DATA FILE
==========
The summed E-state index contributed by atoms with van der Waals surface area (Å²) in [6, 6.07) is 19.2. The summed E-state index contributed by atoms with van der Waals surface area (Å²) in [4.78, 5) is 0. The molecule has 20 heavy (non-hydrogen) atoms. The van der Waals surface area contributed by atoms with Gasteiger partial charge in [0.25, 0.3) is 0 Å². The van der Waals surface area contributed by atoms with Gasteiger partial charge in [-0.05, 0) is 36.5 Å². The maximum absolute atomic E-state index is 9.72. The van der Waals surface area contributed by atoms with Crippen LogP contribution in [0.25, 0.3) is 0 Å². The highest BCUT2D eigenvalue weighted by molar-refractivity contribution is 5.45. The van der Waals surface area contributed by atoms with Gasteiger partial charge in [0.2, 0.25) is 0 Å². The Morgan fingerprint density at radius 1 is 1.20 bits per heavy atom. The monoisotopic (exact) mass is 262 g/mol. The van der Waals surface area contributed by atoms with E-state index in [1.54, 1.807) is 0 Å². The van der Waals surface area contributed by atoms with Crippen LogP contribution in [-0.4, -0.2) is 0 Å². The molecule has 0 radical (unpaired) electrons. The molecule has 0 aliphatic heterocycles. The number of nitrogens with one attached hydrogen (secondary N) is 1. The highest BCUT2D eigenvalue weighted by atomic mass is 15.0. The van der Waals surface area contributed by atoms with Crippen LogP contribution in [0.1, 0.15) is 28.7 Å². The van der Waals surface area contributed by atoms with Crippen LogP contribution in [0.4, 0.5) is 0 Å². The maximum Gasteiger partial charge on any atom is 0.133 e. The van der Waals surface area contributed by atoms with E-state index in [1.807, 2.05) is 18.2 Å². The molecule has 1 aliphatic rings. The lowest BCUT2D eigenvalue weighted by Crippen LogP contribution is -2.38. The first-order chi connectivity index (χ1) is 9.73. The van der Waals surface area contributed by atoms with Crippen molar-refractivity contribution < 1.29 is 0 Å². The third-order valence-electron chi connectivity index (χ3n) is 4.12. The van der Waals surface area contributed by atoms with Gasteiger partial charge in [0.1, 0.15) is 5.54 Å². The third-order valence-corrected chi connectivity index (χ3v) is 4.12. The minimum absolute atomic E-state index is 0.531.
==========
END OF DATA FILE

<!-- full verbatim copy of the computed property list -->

The summed E-state index contributed by atoms with van der Waals surface area (Å²) in [6, 6.07) is 19.2. The summed E-state index contributed by atoms with van der Waals surface area (Å²) in [4.78, 5) is 0. The molecule has 20 heavy (non-hydrogen) atoms. The van der Waals surface area contributed by atoms with Gasteiger partial charge in [0.25, 0.3) is 0 Å². The van der Waals surface area contributed by atoms with Gasteiger partial charge in [-0.05, 0) is 36.5 Å². The maximum absolute atomic E-state index is 9.72. The van der Waals surface area contributed by atoms with Crippen LogP contribution in [0.25, 0.3) is 0 Å². The highest BCUT2D eigenvalue weighted by molar-refractivity contribution is 5.45. The van der Waals surface area contributed by atoms with Gasteiger partial charge in [0.2, 0.25) is 0 Å². The Morgan fingerprint density at radius 1 is 1.20 bits per heavy atom. The monoisotopic (exact) mass is 262 g/mol. The van der Waals surface area contributed by atoms with E-state index in [1.54, 1.807) is 0 Å². The van der Waals surface area contributed by atoms with Crippen LogP contribution in [-0.4, -0.2) is 0 Å². The molecule has 0 radical (unpaired) electrons. The molecule has 0 aliphatic heterocycles. The number of nitrogens with one attached hydrogen (secondary N) is 1. The highest BCUT2D eigenvalue weighted by atomic mass is 15.0. The van der Waals surface area contributed by atoms with Crippen LogP contribution in [0.1, 0.15) is 28.7 Å². The van der Waals surface area contributed by atoms with Crippen LogP contribution in [0.4, 0.5) is 0 Å². The maximum Gasteiger partial charge on any atom is 0.133 e. The van der Waals surface area contributed by atoms with E-state index in [1.807, 2.05) is 18.2 Å². The molecule has 1 aliphatic rings. The lowest BCUT2D eigenvalue weighted by Crippen LogP contribution is -2.38. The first-order chi connectivity index (χ1) is 9.73. The van der Waals surface area contributed by atoms with Crippen molar-refractivity contribution < 1.29 is 0 Å². The third-order valence-electron chi connectivity index (χ3n) is 4.12. The van der Waals surface area contributed by atoms with Gasteiger partial charge in [0.1, 0.15) is 5.54 Å². The third-order valence-corrected chi connectivity index (χ3v) is 4.12. The minimum absolute atomic E-state index is 0.531.